By Angelos Anastasiou
THE UPDATED Memorandum of Understanding (MoU), a quarterly-updated list of reforms the Cyprus government needs to undertake periodically in order to receive each tranche of a €10 billion rescue loan from the troika of international creditors (European Commission, European Central Bank and the International Monetary Fund), was received by the government and EU-member states on Monday, according to Finance Minister Harris Georgiades.
The updated draft of the MoU was the result of the fourth review by the troika’s Cyprus delegation of the island’s adjustment programme, agreed to between its government and international lenders in March 2013.
Consolidating the Internal Revenue and Value-Added Tax departments into a single body, finalising foreclosure legislation on mortgaged properties – but not primary residences – and introducing a Fiscal Council, tasked with monitoring and publicly commenting on the government’s budgetary strategy, were the main prerequisites for the release of the next tranche of aid, totalling approximately €600 million.
“The decision on the release of the next tranche will be made by June 19,” Georgiades said, meaning that the prerequisites must have been completed by that date.
But the government-sponsored bill regarding the unification of the two revenue services into a single Taxation Department under a taxation commissioner with a five-year mandate has stirred up some controversy, as civil servants’ union PASYDY objects to the commissioner’s appointment by the government. The union argued that the consolidation of the two departments into a single body is unconstitutional, and that the position of taxation commissioner should be treated like any other hiring to the civil service – following a screening process by the civil service committee.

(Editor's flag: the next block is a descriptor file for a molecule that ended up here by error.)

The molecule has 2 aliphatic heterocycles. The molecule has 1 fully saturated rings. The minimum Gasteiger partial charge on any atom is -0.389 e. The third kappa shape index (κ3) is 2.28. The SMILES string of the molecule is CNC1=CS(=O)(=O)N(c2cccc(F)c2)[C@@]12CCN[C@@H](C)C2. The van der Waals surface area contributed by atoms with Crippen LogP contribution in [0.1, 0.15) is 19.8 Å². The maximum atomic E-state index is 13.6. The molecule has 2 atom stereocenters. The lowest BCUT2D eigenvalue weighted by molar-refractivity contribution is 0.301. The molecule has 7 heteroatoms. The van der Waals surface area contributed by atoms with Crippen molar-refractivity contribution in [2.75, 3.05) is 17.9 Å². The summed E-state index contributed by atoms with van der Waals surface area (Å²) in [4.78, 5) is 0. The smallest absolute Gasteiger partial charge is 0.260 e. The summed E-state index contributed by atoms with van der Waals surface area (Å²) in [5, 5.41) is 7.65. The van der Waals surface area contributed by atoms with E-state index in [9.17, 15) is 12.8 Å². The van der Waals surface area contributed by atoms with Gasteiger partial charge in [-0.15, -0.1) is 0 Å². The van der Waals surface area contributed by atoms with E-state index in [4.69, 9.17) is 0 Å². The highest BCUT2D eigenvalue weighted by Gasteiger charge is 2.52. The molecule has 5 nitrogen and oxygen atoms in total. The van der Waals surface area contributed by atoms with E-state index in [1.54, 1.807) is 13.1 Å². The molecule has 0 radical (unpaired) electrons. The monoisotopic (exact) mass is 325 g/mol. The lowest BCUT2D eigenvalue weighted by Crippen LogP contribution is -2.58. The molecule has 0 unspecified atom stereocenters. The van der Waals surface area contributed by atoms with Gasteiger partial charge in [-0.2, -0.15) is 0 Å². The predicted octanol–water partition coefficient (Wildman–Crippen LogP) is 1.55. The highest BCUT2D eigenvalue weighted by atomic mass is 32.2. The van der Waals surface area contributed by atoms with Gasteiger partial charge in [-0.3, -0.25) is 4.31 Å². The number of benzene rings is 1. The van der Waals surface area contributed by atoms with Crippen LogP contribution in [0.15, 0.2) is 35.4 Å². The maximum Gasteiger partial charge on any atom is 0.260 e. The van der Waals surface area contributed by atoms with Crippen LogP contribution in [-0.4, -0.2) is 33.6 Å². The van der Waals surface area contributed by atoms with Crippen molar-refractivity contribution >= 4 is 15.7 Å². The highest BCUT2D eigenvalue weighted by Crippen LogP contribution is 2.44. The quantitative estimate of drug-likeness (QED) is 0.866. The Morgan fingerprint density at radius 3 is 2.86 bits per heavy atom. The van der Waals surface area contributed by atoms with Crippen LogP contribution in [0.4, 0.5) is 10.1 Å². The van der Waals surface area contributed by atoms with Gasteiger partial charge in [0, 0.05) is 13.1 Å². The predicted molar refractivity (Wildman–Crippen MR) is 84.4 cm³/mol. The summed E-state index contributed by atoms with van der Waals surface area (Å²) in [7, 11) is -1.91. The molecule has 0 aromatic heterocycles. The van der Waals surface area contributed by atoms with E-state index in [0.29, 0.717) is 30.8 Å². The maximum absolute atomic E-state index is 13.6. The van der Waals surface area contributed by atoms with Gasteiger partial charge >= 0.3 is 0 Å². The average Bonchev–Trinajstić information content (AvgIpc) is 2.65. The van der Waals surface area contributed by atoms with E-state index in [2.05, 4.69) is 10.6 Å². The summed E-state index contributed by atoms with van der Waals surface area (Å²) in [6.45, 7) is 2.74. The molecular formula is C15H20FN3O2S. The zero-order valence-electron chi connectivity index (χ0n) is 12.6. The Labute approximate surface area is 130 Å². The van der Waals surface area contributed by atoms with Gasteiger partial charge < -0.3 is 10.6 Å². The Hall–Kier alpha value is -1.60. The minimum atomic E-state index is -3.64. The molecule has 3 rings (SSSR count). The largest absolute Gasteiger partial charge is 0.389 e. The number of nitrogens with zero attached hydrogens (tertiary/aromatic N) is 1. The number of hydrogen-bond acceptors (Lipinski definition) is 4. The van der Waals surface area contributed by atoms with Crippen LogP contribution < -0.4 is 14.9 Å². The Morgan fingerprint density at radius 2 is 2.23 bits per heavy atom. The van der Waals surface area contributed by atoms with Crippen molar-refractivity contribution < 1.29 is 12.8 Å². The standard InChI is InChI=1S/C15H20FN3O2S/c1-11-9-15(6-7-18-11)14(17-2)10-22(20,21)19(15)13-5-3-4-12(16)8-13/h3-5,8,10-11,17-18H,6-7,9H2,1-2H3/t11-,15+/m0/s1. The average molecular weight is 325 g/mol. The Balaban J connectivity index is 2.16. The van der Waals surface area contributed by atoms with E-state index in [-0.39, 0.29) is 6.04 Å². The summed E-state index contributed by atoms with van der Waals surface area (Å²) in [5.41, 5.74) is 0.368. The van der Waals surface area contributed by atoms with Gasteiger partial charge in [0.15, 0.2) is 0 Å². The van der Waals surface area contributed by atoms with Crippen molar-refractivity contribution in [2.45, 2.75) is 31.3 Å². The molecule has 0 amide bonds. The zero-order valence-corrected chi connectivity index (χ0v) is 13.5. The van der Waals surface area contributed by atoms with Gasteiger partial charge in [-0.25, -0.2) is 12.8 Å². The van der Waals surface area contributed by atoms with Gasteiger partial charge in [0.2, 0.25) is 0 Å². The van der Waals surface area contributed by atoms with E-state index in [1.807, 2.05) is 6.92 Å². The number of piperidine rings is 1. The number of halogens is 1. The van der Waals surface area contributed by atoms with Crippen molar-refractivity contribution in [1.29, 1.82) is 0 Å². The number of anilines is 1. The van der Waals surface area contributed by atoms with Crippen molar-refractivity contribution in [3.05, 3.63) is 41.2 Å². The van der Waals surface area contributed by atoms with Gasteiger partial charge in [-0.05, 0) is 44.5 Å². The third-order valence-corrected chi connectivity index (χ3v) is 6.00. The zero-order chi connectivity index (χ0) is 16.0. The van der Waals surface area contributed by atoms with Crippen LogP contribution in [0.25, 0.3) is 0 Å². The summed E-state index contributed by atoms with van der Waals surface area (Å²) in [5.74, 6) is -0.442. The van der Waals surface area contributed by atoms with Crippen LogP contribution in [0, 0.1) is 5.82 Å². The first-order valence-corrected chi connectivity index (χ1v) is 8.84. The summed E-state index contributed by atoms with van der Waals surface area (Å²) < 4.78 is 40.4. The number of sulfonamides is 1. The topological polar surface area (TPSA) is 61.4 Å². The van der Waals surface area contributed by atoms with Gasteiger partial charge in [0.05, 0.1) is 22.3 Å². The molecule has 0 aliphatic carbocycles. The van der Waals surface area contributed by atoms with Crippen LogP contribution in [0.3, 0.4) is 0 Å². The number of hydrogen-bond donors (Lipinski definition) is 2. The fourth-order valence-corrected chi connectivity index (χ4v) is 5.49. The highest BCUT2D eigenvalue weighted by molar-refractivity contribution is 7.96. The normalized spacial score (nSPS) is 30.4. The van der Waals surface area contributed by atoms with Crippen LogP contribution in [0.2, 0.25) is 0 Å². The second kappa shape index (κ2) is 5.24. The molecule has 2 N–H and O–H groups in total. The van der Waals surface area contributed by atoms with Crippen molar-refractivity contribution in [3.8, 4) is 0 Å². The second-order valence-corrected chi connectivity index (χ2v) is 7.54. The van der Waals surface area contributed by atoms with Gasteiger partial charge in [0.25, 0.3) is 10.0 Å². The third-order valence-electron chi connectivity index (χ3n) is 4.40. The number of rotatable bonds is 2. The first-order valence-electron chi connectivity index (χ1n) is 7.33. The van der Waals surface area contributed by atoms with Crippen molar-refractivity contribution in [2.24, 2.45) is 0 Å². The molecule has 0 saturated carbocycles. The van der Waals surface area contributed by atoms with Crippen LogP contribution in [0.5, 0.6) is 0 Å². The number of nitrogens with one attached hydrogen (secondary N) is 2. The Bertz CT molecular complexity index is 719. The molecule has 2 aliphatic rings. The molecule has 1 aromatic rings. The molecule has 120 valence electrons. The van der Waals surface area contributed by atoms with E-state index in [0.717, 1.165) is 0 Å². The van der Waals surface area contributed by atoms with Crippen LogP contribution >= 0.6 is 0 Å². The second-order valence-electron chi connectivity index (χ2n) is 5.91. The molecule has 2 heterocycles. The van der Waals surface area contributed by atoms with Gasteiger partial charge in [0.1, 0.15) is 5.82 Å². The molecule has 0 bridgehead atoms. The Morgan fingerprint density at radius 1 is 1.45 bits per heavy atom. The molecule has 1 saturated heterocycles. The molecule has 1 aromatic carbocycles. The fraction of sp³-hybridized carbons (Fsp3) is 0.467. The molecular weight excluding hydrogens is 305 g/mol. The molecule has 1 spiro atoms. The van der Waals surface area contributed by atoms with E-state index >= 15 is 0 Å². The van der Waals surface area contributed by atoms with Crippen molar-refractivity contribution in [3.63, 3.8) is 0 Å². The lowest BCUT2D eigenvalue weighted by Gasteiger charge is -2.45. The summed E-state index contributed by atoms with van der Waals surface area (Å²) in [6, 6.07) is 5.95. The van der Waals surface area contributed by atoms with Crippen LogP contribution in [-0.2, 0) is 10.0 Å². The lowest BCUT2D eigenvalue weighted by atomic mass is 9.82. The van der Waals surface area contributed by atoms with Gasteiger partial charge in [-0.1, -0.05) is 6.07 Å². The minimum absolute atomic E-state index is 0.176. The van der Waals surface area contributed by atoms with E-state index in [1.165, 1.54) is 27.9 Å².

Georgiades defended the troika demand for the departments’ consolidation, citing “international experience” of the inefficiencies two separate departments suffer, as well as the duplication of posts that can be averted by a single department.
The Taxation Department bill, Georgiades told lawmakers on Monday, needs to be voted by June 5, whereas the Fiscal Council bill must be voted by June 10.
Additionally, the updated MoU calls for the government to “implement a general valuation (GV) for all immovable properties,” as well as put together a communication plan to inform the public of the goals of property tax reform, along with a comprehensive “objections’ management strategy” to deal with valuation complaints by the end of June 2014.
But while no provision has been added or removed to the MoU with regard to the proposed “insolvency framework” – legislation to make current law more lender-friendly while protecting solvent but illiquid borrowers – foreclosures for mortgaged properties except primary residences must be enabled by end-June.
“The legal framework in relation to foreclosures and the forced sales of mortgaged property will be amended […] and adopted by end-June, with immediate effect for all mortgaged properties except primary residences (for which provisions will enter into effect by end-December, in line with the adoption of insolvency legislation), to allow for private auctions to be conducted by mortgage creditors, without interference from government agencies,” the updated MoU read.
“In the context of the amendment, the focus will be on big borrowers who are uncooperative, and will include protection clauses for cooperative borrowers,” Georgiades said.
He explained that current rules allow borrowers to delay repayment with no consequence, whereas the proposed legislation will give lenders the chance to put some pressure on defaulting borrowers who refuse to engage with their bank.
“The framework will also help address public opinion sentiment that banks aren’t doing something about those who owe them the most,” Georgiades argued.